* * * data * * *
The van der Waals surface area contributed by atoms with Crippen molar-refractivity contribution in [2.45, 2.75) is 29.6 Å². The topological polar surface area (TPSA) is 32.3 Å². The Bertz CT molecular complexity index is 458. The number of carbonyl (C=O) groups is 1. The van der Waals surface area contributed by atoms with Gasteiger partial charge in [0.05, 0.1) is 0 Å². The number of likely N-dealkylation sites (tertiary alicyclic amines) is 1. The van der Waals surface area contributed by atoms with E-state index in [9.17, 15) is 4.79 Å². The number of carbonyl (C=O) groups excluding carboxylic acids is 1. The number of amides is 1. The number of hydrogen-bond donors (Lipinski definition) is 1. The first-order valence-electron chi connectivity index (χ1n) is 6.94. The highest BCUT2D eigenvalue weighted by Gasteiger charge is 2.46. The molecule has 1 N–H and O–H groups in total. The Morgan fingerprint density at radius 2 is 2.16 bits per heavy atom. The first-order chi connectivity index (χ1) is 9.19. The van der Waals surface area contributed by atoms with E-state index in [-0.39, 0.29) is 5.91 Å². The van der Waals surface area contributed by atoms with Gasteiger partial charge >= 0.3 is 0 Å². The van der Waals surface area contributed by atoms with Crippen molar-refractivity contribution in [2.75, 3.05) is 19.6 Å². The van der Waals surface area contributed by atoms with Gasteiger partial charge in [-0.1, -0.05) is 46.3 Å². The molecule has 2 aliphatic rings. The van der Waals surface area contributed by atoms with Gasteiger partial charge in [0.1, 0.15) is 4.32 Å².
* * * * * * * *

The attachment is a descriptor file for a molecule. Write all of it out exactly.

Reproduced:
The van der Waals surface area contributed by atoms with Crippen molar-refractivity contribution in [2.45, 2.75) is 29.6 Å². The topological polar surface area (TPSA) is 32.3 Å². The Bertz CT molecular complexity index is 458. The number of carbonyl (C=O) groups is 1. The van der Waals surface area contributed by atoms with Gasteiger partial charge in [0.05, 0.1) is 0 Å². The number of likely N-dealkylation sites (tertiary alicyclic amines) is 1. The van der Waals surface area contributed by atoms with E-state index in [9.17, 15) is 4.79 Å². The number of carbonyl (C=O) groups excluding carboxylic acids is 1. The number of amides is 1. The number of hydrogen-bond donors (Lipinski definition) is 1. The first-order valence-electron chi connectivity index (χ1n) is 6.94. The highest BCUT2D eigenvalue weighted by Gasteiger charge is 2.46. The molecule has 1 N–H and O–H groups in total. The Morgan fingerprint density at radius 2 is 2.16 bits per heavy atom. The first-order chi connectivity index (χ1) is 9.19. The van der Waals surface area contributed by atoms with E-state index in [-0.39, 0.29) is 5.91 Å². The van der Waals surface area contributed by atoms with Gasteiger partial charge >= 0.3 is 0 Å². The van der Waals surface area contributed by atoms with Crippen molar-refractivity contribution in [2.75, 3.05) is 19.6 Å². The van der Waals surface area contributed by atoms with Gasteiger partial charge in [-0.1, -0.05) is 46.3 Å². The molecule has 2 aliphatic rings. The van der Waals surface area contributed by atoms with Gasteiger partial charge in [0.1, 0.15) is 4.32 Å².